In this morning's NY Sun, the paper focuses on the new governor's position on eminent domain; and sees problems ahead for developers: "If David Paterson as governor displays the opposition to eminent domain that he showed as a state senator, several high-profile development projects in New York City could be derailed or delayed, including a Columbia University expansion, the Atlantic Yards project in Brooklyn, and the transformation of Willets Point in Queens."

Of course the Sun has taken a special interest in the issue and its speculation here could be seen to some extent as wishful thinking-particularly for Atlantic Yards where the development is already a way down the road. The Columbia and the Willets Point situations may, however, be something else altogether,

With the CU expansion, the key state decision revolves around the ESDC determination of whether the area is in fact "blighted." The process, though, has been tainted; with the consultant hired by the agency also being paid as the chief environmental advisor for the university. Given this, it appears to us that the position of our client-Nick Sprayregen and Tuck-it-Away-has been inordinately strengthened. As we flesh out the possibilities of doing a land swap, the university may be put under considerable more pressure to make a deal and absolve ESDC of the responsibility for condemnation.

With this possibility in mind, CU needs to become extremely proactive-don't forget that the one main CU political critic is State Senator Bill Perkins, the man who replaced David Paterson when he was elevated to the Lt. Governor's position. At the same time, however, Bill Lynch is also close to the governor; and we know the role that Lynch played in the recently concluded land use battle. All in all, an interesting set of circumstances-with uncertainty rising for CU.

In the case of Willets Point, a development that really is in its infancy, we have a situation where the new governor, should he decide to flex, can really play a positive role in protecting a great number of small businesses from eviction; and we would envision a more creative solution than any that the city would craft,-a city that believes in condemning and removal above all else.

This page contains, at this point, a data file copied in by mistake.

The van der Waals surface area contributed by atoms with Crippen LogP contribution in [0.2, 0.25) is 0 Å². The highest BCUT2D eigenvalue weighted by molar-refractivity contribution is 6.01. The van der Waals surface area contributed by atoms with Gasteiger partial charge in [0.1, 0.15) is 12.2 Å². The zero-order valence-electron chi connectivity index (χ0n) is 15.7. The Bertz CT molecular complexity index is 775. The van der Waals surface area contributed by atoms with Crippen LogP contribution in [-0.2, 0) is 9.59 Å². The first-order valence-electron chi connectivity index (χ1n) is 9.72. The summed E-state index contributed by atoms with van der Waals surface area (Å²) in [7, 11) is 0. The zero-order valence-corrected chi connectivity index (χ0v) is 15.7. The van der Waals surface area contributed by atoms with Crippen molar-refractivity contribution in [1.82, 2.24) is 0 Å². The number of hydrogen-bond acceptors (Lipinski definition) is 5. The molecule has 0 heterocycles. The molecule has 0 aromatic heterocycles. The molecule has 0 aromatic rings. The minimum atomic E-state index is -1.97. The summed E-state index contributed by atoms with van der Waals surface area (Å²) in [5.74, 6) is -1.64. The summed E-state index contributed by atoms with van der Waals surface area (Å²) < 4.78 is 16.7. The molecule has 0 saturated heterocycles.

In any case, the issue of ED will put David Paterson's previously articulated beliefs squarely front and center. We'll see to what extent they hold as the pressures of power force re-evaluation and accommodation.

Thursday, March 13, 2008

Recycling the E-Recycling Law

As the NY Times is reporting today, the City Council, in a rare move, withdrew the recently passed electronic recycling bill and has decided to re-draft the measure in order to take the mayor's concerns about manufacturer mandates into consideration: "In an unusual move, the Council, after recalling the previously passed bill, immediately introduced a new bill that would establish the same recycling program while removing the original bill’s industry performance standards, which Mr. Bloomberg opposed."

Which is a good thing because the mayor had threatened to to put the law on ice by not implementing it if it passed over his veto-something that would have been self-defeating for those who want to see this kind of recycling go forward. The challenge ahead is to develop a compliance and collection methodology that will make sense; and unlike the plastic bag recycling bill, will actually work.

So the revised legislation will separate the bill into two parts: "Separating the issue into two bills, the mayor said, would allow the city to “move forward on the broad areas where we have reached consensus, instead of letting our differences stop all progress.” Now, however, as always-the devil will be in the details.

Wednesday, March 12, 2008

NY Times' Monsey Journal

In this morning's NY Times the paper's Fernanda Santos does a nice synopsis of the (so-far) successful grass roots effort to defeat the proposed Wal-Mart super center in Monsey: "The news that the developer, and potentially Wal-Mart, had scrapped plans it had so diligently worked on gave observant Jews, who make up the bulk of the population here, reason to rejoice.
They had waged a modest yet unyielding campaign against the proposed store, which they feared would force too many outside influences into their insular world of Orthodox Judaism."

What the summary underscores is the extent to which the Monsey community, once activated, is not a force to be trifled with. As the Times points out: "The retailer made numerous attempts to woo the Jewish community. Company representatives met with rabbis and agreed to conceal the covers of celebrity magazines featuring photographs of scantly clad movie and television stars to avoid offending Jewish patrons. Wal-Mart also hired a firm to send mailings in Yiddish to local homes, asking residents to suggest ways the company could improve the area.